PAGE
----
Pluralism as a Hard Fact of History

Thursday, February 11th, 2010, 03:59 WIB


First of all I would like to highly appreciate Professor Reid’s comprehensive approach to the topic of our discussion this morning. As an experienced, productive, and prolific historian, Reid is really the man who has an undisputed authority when talking about anything Asian, and more particularly, Indonesian socio-political history. However, instead of searching "religious unity", I prefer to use the term "religious harmony and tolerance, " as I will elaborate further.

Why pluralism?

The term "religious unity, " as employed by Professor Reid, sounds rather pantheistic to me, as if we hesitate to recognize the fact of the unique characteristic of each religion. From the moral point of view, of course, almost all religions share similarities, rather than differences. No religion for instance that tolerates its disciple to steal, to make disaster on earth, to despise others because of their racial-historical background. As to the concept of pluralism, only the shortsighted persons who try to ignore it, because pluralism has been a hard fact of history since antiquity, though in certain periods of history, there have been kings, sultans, presidents, and other authoritarian rulers introducing and imposing uniformity rather than plurality.

But this anti pluralism policy could not last long, because it undermined man’s rights of freedom of expression which is perennial in nature. Not only in dealing with religions, the fact of pluralism is also found in socio-political and cultural expressions. To deny this fact means to deny reality. The one who denies reality is the one who tries to live in a cultural illusive void. Even democracy has different forms, and liberal democracy is only one form as practiced in Western Europe, or particularly in the U.S.A. The democratic political system basically recognizes the principle of diversity, not unity, in its implementation in different parts of the world. Therefore, those who want to impose the system of liberal democracy as the only choice for all nations are no doubt anti democratic, since democracy gives freedom to all people to adjust and articulate it in accordance with the reality of their socio-cultural environments. True democracy always tolerates plurality.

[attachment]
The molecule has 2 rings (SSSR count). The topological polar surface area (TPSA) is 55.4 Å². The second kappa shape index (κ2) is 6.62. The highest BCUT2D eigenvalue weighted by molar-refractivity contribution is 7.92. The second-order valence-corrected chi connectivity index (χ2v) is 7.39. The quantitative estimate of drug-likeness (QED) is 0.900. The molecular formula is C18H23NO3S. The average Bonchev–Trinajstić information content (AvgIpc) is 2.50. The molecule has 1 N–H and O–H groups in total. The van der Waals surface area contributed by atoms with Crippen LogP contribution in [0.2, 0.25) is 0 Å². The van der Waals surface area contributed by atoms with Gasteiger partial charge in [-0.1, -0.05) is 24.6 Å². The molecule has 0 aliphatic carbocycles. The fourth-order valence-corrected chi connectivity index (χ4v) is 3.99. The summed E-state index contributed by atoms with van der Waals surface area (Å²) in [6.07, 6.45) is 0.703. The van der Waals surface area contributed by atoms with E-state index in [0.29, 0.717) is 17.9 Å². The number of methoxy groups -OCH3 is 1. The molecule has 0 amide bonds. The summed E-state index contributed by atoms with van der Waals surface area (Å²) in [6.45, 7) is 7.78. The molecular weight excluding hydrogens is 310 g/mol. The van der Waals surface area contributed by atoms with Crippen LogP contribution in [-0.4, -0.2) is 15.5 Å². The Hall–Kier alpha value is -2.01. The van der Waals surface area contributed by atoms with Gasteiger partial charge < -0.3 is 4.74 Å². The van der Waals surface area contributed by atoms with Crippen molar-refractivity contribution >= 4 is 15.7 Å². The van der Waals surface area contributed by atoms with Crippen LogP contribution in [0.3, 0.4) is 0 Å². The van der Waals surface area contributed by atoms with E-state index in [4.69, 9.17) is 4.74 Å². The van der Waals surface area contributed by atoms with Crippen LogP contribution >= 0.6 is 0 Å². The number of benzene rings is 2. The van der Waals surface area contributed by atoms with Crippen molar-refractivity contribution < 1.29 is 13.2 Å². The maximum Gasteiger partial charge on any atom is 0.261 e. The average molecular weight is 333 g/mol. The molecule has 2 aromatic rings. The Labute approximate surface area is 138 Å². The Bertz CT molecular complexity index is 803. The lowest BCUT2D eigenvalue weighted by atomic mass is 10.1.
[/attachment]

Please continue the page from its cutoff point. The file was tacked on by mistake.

In Indonesia, of course, there are few Muslims who not only out-rightly condemn pluralism because they totally misunderstand it, but democracy for them is alien in Islam. In term of religion, they are in the opinion that pluralism is the belief that all religions are the same, and one can interchange it at will and at any time, like one changes his/her coat. Contemporary Indonesia has also witnessed the polemics on this issue. In my response to the view saying that pluralism is a danger to Islam, I wrote recently: "It has been said that with pluralism one will be free to change one’s religion at will (semau gue). If this truly happens, I will enlist my name to stand up as an avant-garde to challenge it. " Faith is too serious and deep to be played off. This misunderstanding has to some extent created the two poles of Indonesian Islam, but the mainstream as represented by Muhammadiyah and Nahdhatul Ulama (NU) is for pluralism.